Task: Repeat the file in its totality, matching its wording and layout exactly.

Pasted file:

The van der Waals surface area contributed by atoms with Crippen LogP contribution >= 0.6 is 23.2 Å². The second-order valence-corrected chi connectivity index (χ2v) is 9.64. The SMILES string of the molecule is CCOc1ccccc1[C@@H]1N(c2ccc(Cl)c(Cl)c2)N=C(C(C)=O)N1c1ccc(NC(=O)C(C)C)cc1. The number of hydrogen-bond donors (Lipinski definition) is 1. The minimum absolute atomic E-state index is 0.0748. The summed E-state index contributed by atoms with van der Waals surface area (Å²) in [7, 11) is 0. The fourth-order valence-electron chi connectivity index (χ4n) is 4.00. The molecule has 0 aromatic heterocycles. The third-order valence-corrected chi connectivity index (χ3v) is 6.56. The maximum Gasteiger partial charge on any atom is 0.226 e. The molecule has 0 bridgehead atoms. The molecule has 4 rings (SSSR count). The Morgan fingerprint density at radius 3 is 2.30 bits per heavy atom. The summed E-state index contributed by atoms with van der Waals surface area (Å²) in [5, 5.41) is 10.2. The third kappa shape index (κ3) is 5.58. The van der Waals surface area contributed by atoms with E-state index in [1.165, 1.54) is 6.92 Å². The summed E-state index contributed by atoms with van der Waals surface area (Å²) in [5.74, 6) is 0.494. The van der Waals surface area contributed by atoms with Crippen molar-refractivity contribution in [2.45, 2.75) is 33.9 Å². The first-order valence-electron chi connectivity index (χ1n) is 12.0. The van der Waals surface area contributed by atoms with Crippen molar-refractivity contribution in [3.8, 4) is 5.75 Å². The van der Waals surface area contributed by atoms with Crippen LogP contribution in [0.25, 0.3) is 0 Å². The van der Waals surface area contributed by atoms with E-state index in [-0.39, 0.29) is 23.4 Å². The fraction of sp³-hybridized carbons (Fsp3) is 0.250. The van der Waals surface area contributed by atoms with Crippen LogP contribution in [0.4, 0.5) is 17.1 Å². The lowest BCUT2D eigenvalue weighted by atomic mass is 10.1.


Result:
The van der Waals surface area contributed by atoms with Crippen LogP contribution >= 0.6 is 23.2 Å². The second-order valence-corrected chi connectivity index (χ2v) is 9.64. The SMILES string of the molecule is CCOc1ccccc1[C@@H]1N(c2ccc(Cl)c(Cl)c2)N=C(C(C)=O)N1c1ccc(NC(=O)C(C)C)cc1. The number of hydrogen-bond donors (Lipinski definition) is 1. The minimum absolute atomic E-state index is 0.0748. The summed E-state index contributed by atoms with van der Waals surface area (Å²) in [7, 11) is 0. The fourth-order valence-electron chi connectivity index (χ4n) is 4.00. The molecule has 0 aromatic heterocycles. The third-order valence-corrected chi connectivity index (χ3v) is 6.56. The maximum Gasteiger partial charge on any atom is 0.226 e. The molecule has 0 bridgehead atoms. The molecule has 4 rings (SSSR count). The Morgan fingerprint density at radius 3 is 2.30 bits per heavy atom. The summed E-state index contributed by atoms with van der Waals surface area (Å²) in [5, 5.41) is 10.2. The third kappa shape index (κ3) is 5.58. The van der Waals surface area contributed by atoms with E-state index in [1.165, 1.54) is 6.92 Å². The summed E-state index contributed by atoms with van der Waals surface area (Å²) in [5.74, 6) is 0.494. The van der Waals surface area contributed by atoms with Crippen molar-refractivity contribution in [2.45, 2.75) is 33.9 Å². The first-order valence-electron chi connectivity index (χ1n) is 12.0. The van der Waals surface area contributed by atoms with Crippen molar-refractivity contribution in [3.8, 4) is 5.75 Å². The van der Waals surface area contributed by atoms with Crippen LogP contribution in [0.25, 0.3) is 0 Å². The van der Waals surface area contributed by atoms with E-state index in [-0.39, 0.29) is 23.4 Å². The fraction of sp³-hybridized carbons (Fsp3) is 0.250. The van der Waals surface area contributed by atoms with Crippen LogP contribution in [0.4, 0.5) is 17.1 Å². The lowest BCUT2D eigenvalue weighted by atomic mass is 10.1.